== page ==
These manuscripts had been kept by the rich families of the surrounding areas as their family treasure and most of them were being lost for lack of proper preservation. It is estimated that there are between 300,000 and 700,000 such manuscripts existing in various houses; as the possession is secret no one is able to assess exact number. At present the Ahmed Baba institute (Cedrab) founded in 1970 by the Government of Mali in collaboration with UNESCO has acquired some of them for preservation and digitalization.
Like gold; like salt; like wisdom
These manuscripts that cover every aspects of human life is properly scrutinized can yield a lot of information about the culture, society, history and human relations and the depth of their knowledge. There is an old saying that stated the importance of Timbuktu “Salt comes from north, gold from south and wisdom from Timbuktu”. If salt is for health, and gold for wealth, wisdom was for the very existence of culture without which man is beast.
The African Ink-Road
Timbuktu had nothing but wisdom as its own to exchange; and as the store-house of wisdom (being home to Sankore etc; it had no dearth for it. In exchange of the commodities received Timbuktu offered its wisdom in abundance. These treasures of wisdom in the form of manuscripts traveled all through the routs and reached every where the commodities reached; thereby forming the African Ink-Road that stretches between the West Africa to the east and the south. If ancient Asia had a ‘Silk-route’ Africa had a far valuable ‘Ink-Road’. More than sixty libraries are there on this ink-road all richly endowed with these invaluable manuscripts.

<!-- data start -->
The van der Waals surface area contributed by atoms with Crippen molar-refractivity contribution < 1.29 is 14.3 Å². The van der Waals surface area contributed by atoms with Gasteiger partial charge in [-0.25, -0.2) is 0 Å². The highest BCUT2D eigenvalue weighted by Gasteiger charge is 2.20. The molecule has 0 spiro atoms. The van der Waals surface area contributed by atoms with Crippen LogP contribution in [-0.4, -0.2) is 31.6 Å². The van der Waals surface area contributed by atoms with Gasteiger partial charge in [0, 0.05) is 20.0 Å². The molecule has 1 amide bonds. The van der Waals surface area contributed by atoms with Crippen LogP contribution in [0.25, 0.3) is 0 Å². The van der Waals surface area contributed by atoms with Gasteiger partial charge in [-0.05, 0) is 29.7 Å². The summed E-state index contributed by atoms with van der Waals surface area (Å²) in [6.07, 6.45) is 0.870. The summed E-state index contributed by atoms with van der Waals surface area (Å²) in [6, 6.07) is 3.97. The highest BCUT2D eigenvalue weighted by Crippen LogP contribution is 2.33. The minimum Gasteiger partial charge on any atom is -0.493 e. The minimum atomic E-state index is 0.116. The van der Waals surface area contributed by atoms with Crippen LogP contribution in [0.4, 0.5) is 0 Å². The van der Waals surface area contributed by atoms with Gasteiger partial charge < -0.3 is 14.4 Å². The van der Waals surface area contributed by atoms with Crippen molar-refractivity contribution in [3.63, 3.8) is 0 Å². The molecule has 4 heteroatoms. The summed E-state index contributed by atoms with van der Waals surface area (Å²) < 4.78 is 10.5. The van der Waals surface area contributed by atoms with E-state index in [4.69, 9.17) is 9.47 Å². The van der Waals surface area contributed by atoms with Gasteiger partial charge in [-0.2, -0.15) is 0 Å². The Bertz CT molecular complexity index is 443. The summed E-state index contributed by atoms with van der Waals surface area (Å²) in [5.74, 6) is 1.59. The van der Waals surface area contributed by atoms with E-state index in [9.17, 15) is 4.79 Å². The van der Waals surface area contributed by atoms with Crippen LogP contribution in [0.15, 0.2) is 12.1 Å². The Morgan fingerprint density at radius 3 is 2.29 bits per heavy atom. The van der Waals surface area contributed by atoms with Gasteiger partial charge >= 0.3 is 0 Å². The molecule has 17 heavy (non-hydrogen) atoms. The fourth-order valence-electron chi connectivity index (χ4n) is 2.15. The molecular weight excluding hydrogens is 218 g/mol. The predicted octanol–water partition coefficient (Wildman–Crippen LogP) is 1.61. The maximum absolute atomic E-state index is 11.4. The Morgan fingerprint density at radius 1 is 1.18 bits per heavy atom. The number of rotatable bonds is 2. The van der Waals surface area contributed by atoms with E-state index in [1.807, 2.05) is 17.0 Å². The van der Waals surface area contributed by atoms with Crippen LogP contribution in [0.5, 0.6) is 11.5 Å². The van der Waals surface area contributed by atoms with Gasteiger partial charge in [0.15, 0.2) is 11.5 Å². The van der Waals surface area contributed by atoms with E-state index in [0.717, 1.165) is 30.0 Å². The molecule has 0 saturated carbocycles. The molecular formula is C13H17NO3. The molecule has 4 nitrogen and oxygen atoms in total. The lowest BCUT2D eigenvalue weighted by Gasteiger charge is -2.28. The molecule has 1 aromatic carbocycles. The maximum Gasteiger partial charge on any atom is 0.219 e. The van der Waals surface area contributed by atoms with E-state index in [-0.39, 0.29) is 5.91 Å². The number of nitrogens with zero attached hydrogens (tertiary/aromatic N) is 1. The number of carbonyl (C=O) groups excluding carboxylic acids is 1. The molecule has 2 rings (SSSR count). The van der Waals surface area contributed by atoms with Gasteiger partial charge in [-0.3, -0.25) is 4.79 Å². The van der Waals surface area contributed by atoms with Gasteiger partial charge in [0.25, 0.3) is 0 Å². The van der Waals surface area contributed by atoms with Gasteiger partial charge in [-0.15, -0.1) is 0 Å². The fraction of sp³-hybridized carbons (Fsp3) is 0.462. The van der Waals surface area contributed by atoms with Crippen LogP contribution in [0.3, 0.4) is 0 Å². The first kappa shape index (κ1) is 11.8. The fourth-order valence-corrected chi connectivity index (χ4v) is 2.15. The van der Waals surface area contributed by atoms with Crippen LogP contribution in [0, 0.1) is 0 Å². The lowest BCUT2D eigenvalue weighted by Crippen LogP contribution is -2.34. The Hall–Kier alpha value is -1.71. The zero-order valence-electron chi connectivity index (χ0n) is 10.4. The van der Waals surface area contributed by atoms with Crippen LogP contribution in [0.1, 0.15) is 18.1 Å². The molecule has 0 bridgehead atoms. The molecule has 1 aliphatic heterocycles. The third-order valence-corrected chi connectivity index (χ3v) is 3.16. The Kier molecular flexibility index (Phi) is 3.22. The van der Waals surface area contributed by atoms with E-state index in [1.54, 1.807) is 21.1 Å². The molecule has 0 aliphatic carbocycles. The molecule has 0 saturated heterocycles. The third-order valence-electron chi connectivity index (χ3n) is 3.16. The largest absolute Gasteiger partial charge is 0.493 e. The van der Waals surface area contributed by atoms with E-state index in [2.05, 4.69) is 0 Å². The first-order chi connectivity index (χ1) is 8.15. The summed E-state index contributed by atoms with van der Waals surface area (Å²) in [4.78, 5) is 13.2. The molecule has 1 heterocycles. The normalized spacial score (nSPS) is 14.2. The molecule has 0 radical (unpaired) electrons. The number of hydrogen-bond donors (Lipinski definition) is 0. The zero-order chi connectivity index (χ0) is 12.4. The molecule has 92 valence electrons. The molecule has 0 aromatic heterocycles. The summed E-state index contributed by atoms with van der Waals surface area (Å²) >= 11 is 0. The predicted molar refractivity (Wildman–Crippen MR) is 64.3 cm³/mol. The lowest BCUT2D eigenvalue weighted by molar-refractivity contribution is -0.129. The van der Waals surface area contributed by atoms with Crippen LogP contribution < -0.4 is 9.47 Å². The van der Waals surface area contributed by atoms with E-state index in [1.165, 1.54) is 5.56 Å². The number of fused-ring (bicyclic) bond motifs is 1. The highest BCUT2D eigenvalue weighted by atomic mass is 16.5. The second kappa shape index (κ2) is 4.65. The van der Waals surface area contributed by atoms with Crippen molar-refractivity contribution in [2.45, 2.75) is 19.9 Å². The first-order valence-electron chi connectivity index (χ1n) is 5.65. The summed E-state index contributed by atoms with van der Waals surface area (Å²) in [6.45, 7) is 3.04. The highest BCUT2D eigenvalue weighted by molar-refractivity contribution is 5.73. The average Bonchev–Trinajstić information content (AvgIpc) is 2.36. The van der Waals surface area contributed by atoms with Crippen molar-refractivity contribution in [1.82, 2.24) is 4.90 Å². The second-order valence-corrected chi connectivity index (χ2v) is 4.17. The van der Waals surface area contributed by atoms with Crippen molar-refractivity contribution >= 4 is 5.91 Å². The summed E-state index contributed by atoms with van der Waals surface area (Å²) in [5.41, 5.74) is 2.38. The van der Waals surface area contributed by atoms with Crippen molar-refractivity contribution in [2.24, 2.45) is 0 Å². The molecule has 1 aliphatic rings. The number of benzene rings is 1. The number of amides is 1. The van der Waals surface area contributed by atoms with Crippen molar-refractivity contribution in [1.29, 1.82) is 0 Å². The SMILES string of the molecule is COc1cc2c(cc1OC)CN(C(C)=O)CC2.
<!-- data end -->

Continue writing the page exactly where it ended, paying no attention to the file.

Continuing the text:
The stunning abundance!
Sankore, Djinguereyber, Sidi Yahya all combined gave birth to manuscripts that is so abundant that no one is sure how much of them exist and how much have perished; most of them are secret holdings of the surrounding families. There are about 60 to 80 libraries dotted here and there along the Ink-Road like the Mamma Haidara library, Fundo Kati library (which has a collection of about 3000 manuscripts of the Andolusian origin. At present UNESCO is working in liaison with these libraries to get these manuscripts preseved.
Timbuktu is a UNESCO approved World Heritage Site since 1988 and on that merit it has an international air-port and some amount of tourists visit its sites. This town has a population above 30,000 and headquarters to the local Governor. Whatever its status as a heritage site the people of this town live in utter penury and water scarcity; the Sahara Desert keep on advancing to swallow this little town. UNESCO placed this site in the ‘endangered sites list’ as it was on the verge of getting buried by the desert sand, after necessary works done in 2005 it has been taken out of the endangered list.